Simcha Fisher, author of The Sinner’s Guide to Natural Family Planning writes for several publications and blogs daily at Aleteia. She lives in New Hampshire with her husband and ten children. Without supernatural aid, she would hardly be a human being.
Imagine, if you will, opening up a Bible for the first time. You turn to the gospels, and you read: “ok ther wuz this chick adn she wuz all omgz wut baby???!!! srsly i dont even!!1!!1!!!”
Impressed, aren’t you? Ready to sell all that you own and go follow the one who could inspire such words?
Or maybe not.
Just imagine if, like so many today, the Evangelists had been unable to express themselves in the written word. Yes, they were inspired by the Holy Spirit—but we’re not talking about auto writing here. They went into the project with some skill, some ability to write complete sentences and coherent paragraphs, and to put across the facts of a story—some with mere competence, some with style—when it really mattered.
Well, it still matters today. It’s very important for Catholics to learn how to write. At least, if they are going to write, they need to learn how to do it competently. People form their opinions of our faith based, at least in part, on what they see online—and that means the written word, in articles, but especially in blog posts, and maybe most especially in the comment box.
As far as I can tell, people who readily self-identify as Catholics tend to be among the more literate of those with a public writing voice. When our local newspaper runs a story about, for instance, priests or abortion, 90% of the comments are the typical chorus of unpunctuated, misspelled, stream-of-consciousness regurgitation of whatever last fell out of Keith Olbermann’s head. Two percent of the commenters are educated, articulate people who despise the Church. Two percent are blathering, hate-mongering Catholics who apparently own neither a Bible nor a dictionary.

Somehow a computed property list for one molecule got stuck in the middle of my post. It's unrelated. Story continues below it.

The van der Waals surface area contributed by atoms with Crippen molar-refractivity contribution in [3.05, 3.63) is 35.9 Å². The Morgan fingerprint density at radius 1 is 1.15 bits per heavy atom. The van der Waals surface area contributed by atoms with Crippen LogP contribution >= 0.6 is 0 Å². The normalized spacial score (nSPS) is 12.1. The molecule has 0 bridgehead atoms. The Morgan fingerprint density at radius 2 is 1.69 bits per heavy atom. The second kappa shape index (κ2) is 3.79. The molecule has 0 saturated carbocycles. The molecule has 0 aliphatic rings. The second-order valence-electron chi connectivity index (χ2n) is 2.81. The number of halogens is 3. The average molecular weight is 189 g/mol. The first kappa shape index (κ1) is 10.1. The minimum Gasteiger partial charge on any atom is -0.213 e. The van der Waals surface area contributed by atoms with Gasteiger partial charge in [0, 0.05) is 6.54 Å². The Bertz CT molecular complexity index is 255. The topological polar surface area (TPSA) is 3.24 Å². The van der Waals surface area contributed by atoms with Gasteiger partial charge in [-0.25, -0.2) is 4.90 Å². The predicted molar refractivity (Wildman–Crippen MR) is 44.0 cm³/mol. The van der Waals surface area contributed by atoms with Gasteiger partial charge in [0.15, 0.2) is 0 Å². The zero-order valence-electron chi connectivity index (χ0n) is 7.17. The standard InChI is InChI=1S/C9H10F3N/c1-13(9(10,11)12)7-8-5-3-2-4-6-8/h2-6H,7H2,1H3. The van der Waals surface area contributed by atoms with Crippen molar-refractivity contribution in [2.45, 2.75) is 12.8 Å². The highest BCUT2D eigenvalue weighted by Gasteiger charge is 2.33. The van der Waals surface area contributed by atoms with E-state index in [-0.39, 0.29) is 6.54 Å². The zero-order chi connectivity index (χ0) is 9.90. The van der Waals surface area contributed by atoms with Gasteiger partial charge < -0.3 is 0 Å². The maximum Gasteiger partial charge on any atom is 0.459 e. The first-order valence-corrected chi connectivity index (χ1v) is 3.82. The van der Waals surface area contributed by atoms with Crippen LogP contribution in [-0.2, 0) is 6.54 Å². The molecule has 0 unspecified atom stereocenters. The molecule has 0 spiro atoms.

And six percent are calm, articulate Catholics who patiently explain the larger idea behind the Church’s teaching on a particular issue. With complete sentences. And punctuation. And a main idea.
And this is what we need more of. And it’s not going to happen if someone doesn’t teach the coming generations to do it.
When my children reach college age, we’ll have plenty of questions for prospective schools—and near the top of the list will be, “Do you make your students write a lot?” I’m dismayed by how many otherwise excellent schools don’t seem to require regular composition. I’m guessing this is because college professors can only ask so much from kids who are barely able to form complete sentences, or even complete words—and they can’t make up for what the high schools and elementary schools never taught.
Still, I would think long and hard before sending my kids to a school that didn’t value writing very highly, no matter what the major. Good, clear writing is not just for academic types. Ever been discharged from a hospital with instructions from a nurse who had no idea how to put across a simple idea? Ever tried to put together an appliance according to instructions written by a semi-literate engineer? Ever heard pro-lifers defended by someone with the best intentions and the purest soul, but no capacity for putting abstract thoughts into writing?
It’s a disaster. Next thing you know, you have an infected knee, a vacuum cleaner that blows instead of sucks, and a secular public who thinks the Church has no particular reason for teaching what it does, other than a vaguely hysterical nostalgia for the 1950’s. Clear writing isn’t a luxury, it’s a necessity. It’s not enough to have good intentions, to understand ideas ourselves, or even to be intelligent - we must be able to put these ideas across.
I’m not saying that everyone needs to be a scholar (John the Evangelist wasn’t). I’m not even saying that everyone needs to be a good writer. Heck, I don’t even think that converts are made through comment boxes: when we’re showing the world what our Faith is like, the best way to do that is through our behavior, not our logical prowess.
In the beginning was the Word. And in the beginning of the Church was the written word. Let’s keep that going.